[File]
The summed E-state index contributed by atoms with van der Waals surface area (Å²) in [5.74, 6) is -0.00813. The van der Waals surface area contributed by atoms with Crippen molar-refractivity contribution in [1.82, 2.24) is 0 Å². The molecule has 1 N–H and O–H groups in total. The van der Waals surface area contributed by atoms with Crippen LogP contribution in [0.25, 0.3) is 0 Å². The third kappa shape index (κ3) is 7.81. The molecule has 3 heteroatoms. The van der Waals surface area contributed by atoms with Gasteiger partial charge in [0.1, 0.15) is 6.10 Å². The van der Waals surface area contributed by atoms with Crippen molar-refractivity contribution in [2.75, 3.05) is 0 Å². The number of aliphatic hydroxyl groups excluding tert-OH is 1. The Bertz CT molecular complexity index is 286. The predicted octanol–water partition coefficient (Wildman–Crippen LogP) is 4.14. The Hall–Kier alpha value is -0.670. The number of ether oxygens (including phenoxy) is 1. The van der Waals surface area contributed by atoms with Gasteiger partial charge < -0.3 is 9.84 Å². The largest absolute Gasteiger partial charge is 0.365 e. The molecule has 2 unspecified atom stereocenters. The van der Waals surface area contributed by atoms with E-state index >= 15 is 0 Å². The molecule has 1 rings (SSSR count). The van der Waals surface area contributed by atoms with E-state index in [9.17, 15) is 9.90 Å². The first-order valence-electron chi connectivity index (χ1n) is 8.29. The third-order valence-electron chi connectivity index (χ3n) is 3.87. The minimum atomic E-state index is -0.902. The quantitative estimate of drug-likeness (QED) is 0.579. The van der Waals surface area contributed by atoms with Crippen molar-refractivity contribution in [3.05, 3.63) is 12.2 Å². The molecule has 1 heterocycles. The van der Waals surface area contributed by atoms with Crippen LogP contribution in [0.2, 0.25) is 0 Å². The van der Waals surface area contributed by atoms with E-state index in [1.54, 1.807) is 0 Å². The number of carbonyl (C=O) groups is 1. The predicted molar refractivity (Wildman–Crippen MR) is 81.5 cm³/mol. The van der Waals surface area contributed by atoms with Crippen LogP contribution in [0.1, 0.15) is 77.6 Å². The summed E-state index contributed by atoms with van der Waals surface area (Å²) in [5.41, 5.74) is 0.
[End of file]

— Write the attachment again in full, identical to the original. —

The summed E-state index contributed by atoms with van der Waals surface area (Å²) in [5.74, 6) is -0.00813. The van der Waals surface area contributed by atoms with Crippen molar-refractivity contribution in [1.82, 2.24) is 0 Å². The molecule has 1 N–H and O–H groups in total. The van der Waals surface area contributed by atoms with Crippen LogP contribution in [0.25, 0.3) is 0 Å². The third kappa shape index (κ3) is 7.81. The molecule has 3 heteroatoms. The van der Waals surface area contributed by atoms with Gasteiger partial charge in [0.1, 0.15) is 6.10 Å². The van der Waals surface area contributed by atoms with Crippen molar-refractivity contribution in [2.75, 3.05) is 0 Å². The number of aliphatic hydroxyl groups excluding tert-OH is 1. The Bertz CT molecular complexity index is 286. The predicted octanol–water partition coefficient (Wildman–Crippen LogP) is 4.14. The Hall–Kier alpha value is -0.670. The number of ether oxygens (including phenoxy) is 1. The van der Waals surface area contributed by atoms with Gasteiger partial charge < -0.3 is 9.84 Å². The largest absolute Gasteiger partial charge is 0.365 e. The molecule has 2 unspecified atom stereocenters. The van der Waals surface area contributed by atoms with E-state index >= 15 is 0 Å². The molecule has 1 rings (SSSR count). The van der Waals surface area contributed by atoms with E-state index in [9.17, 15) is 9.90 Å². The first-order valence-electron chi connectivity index (χ1n) is 8.29. The third-order valence-electron chi connectivity index (χ3n) is 3.87. The minimum atomic E-state index is -0.902. The quantitative estimate of drug-likeness (QED) is 0.579. The van der Waals surface area contributed by atoms with Crippen molar-refractivity contribution in [3.05, 3.63) is 12.2 Å². The molecule has 1 heterocycles. The van der Waals surface area contributed by atoms with Crippen LogP contribution in [0.2, 0.25) is 0 Å². The van der Waals surface area contributed by atoms with E-state index in [1.54, 1.807) is 0 Å². The number of carbonyl (C=O) groups is 1. The predicted molar refractivity (Wildman–Crippen MR) is 81.5 cm³/mol. The van der Waals surface area contributed by atoms with Crippen LogP contribution in [0.1, 0.15) is 77.6 Å². The summed E-state index contributed by atoms with van der Waals surface area (Å²) in [5.41, 5.74) is 0.